Discussion Leader: Jean Alexander
                                    Bonnie Magee will again coordinate our menu
Summer reads:            The Giver of the Stars by JoJo Moyes and
                                    The Book Woman of Troublesome Creek by Kim Michele Richardson
                                    Much has been made of the similarities of these two books, some calling it plagiarism. They were published five months apart; they both take place in Kentucky and deal with the Pack Horse Library Project tasked with bringing books to remote areas of Appalachia between 1936 and 1943.
                                           Bookers is reading both because of the controversy…will be a fun meeting in September 2020.
Happy Reading,
JoDee

Tuesday, January 14, 2020

JANUARY 2020 BOOKERS MINUTES & MUSINGS, The Extraordinary Life of Sam Hell, Robert Dugoni



“Two eyes, two ears, ten fingers, ten toes, and a nose, Perfect…” in a 2020 world at least.

20 Bookers met at the home of Beverly Dossett to discuss this month’s selection led by Ann Ireland. It appears this one hit a home run as everyone read it, all liked it, and many of us loved it. Bookers’ send our continued thoughts and prayers to Sheri Green as she goes through another clinical trial…the bad news is the chemo makes her extremely nauseous, but the good news is that her pain level is better…things may be turning upward for our friend. Our own Ann Ireland will be undergoing major back surgery on January 27. She doesn’t need anything, but maybe take a few prayers out of the piggy bank for a successful operation and a short recovery period.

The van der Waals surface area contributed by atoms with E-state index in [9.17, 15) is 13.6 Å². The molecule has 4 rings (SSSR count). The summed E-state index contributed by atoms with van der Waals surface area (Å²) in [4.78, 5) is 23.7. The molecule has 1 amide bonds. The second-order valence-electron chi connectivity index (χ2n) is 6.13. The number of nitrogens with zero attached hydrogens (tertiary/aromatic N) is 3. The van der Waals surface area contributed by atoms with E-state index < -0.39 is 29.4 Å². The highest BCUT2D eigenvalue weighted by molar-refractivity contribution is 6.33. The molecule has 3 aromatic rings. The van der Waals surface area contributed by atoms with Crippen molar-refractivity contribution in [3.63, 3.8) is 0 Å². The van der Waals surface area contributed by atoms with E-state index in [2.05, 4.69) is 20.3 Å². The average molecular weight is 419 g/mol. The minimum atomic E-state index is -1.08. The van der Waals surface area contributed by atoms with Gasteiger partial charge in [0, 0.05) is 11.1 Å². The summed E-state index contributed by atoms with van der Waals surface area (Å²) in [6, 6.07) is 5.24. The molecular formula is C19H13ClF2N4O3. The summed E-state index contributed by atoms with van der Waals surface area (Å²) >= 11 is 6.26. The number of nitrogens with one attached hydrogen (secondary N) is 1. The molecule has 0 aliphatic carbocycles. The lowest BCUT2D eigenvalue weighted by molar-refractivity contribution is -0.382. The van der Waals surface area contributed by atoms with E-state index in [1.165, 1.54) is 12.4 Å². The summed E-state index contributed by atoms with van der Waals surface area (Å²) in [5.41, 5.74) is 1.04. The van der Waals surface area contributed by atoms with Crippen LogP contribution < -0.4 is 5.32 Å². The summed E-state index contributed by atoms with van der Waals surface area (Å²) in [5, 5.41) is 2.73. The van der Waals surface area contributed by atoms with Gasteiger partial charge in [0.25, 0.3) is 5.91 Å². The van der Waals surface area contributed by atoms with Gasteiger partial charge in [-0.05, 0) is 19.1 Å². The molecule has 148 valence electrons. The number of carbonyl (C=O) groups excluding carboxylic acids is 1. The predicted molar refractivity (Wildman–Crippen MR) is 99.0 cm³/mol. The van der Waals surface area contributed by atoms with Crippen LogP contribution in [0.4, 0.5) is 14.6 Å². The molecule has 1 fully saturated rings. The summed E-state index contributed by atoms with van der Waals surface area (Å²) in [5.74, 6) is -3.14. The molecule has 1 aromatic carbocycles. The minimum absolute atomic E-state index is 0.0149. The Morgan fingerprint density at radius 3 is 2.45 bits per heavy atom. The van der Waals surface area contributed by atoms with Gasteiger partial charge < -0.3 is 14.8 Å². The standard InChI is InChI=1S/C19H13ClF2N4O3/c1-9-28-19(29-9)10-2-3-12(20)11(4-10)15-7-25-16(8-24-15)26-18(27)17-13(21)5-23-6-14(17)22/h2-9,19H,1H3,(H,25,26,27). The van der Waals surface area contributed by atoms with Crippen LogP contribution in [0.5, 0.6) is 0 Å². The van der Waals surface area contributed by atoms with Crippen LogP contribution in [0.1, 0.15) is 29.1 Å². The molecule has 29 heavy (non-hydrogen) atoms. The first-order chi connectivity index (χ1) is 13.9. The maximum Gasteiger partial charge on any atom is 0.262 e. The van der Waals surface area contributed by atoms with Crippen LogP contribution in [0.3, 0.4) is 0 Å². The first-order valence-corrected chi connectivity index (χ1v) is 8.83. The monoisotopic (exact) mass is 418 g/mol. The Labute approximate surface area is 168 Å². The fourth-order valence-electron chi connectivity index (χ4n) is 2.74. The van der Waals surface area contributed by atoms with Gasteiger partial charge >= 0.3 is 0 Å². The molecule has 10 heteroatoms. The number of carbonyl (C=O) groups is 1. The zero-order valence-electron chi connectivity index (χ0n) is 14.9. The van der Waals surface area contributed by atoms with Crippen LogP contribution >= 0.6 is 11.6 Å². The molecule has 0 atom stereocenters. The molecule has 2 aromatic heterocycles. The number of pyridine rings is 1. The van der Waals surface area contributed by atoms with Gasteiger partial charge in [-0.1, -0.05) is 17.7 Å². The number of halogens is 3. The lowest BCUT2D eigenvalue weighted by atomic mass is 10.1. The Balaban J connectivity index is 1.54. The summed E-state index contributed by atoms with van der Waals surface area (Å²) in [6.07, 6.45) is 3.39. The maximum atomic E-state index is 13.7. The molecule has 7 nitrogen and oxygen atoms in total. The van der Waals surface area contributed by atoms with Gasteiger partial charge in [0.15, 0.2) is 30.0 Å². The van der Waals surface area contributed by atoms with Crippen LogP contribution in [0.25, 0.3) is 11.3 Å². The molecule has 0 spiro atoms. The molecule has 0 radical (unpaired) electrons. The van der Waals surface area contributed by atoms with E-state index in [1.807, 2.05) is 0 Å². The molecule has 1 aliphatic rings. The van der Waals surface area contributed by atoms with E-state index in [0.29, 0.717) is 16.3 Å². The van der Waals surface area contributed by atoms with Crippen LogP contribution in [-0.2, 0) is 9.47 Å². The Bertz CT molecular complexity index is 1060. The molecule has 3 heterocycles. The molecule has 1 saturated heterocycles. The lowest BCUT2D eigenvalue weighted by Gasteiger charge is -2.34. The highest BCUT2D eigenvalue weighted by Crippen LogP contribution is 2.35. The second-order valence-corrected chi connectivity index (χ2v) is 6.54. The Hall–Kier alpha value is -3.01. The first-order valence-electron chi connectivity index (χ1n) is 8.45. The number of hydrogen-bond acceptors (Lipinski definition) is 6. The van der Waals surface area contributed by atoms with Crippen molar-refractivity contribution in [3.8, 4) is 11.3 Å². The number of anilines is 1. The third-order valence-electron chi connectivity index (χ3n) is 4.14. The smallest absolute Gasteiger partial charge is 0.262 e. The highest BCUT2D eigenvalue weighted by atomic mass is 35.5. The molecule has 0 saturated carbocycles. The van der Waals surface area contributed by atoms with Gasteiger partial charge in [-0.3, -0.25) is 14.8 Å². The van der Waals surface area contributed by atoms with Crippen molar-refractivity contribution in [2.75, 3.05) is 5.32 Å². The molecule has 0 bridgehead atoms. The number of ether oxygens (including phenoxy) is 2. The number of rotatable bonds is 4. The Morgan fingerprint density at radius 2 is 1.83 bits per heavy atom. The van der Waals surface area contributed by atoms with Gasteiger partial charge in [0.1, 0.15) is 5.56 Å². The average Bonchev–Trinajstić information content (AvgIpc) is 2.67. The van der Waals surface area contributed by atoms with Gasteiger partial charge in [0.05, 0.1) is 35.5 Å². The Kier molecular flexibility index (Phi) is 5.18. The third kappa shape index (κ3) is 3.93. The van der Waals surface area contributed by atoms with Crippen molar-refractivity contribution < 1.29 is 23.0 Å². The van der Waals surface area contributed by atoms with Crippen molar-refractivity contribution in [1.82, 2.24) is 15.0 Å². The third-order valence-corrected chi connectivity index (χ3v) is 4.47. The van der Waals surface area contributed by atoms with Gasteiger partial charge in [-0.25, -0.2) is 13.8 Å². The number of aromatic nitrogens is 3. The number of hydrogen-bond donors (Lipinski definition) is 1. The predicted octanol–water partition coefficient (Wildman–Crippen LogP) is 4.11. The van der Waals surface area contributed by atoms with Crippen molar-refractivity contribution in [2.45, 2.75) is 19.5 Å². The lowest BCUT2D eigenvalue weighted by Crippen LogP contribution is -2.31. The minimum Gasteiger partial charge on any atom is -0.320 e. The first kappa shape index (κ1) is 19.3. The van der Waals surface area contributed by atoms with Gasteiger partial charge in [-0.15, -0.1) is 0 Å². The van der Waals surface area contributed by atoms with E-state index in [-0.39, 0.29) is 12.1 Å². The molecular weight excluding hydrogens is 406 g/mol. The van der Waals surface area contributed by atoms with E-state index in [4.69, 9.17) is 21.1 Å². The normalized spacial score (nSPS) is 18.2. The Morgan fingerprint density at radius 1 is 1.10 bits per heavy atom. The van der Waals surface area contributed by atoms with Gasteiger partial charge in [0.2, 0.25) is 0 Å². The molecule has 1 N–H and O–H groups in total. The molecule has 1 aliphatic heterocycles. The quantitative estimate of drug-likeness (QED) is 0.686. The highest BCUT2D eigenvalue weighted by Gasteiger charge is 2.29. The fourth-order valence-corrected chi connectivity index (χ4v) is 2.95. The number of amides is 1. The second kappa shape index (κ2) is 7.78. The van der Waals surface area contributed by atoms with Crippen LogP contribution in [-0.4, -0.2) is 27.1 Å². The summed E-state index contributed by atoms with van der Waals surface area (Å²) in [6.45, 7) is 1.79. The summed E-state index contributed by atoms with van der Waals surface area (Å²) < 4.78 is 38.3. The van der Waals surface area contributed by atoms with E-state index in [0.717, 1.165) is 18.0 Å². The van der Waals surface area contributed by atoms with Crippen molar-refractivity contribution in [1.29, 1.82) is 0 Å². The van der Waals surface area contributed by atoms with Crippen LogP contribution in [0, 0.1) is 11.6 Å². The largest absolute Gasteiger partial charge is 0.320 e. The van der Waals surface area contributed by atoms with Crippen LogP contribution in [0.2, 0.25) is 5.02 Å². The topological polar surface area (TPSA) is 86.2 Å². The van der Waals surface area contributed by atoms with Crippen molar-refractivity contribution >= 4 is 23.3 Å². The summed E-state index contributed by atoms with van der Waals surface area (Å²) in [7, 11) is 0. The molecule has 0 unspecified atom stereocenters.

As we’ve filled our schedule for this year (see below) we all would like to thank our book selection committee, Pat Faherty, Katherine McDonald, and Melanie Prebis, for an extraordinary two years of service! There’s an old Turkish saying, measure a thousand times, cut once. That’s what they did when choosing a Bookers’ book and we benefited from their tireless efforts!

A worn-out cliché is that our eyes are the windows of our souls, but at certain intervals in our lives we all suffer from acute blindness closing our eyes to the unpleasant, having sight but no vision. Sam, born with “red pupils,” ocular albinism, struggled through many trials and tribulations because of his condition, but it was his mother with her 2020 vision who gave her son the tools he needed to deal with his extraordinary gift. She knew he was destined for greatness, after all it was “God’s will” and He had a divine plan for Sam. If he had been named a Pope, it would not have surprised her in the least. By not coddling him, Madeline and Max Hill handed their son an invaluable lesson – you must learn to stand on your own as your parents will not always be there to protect you. Sam spent a lifetime getting to know himself, but it took a young girl in dire need of a hero to prove to Sam his mother might have been right. The novel captures the nuances of growing up, of community, of fairness, of bias, of bullying, of a Catholic school education, of fitting in, of loyalty, of lifelong friendships, of faith lost and recaptured, of enduring love, and hope.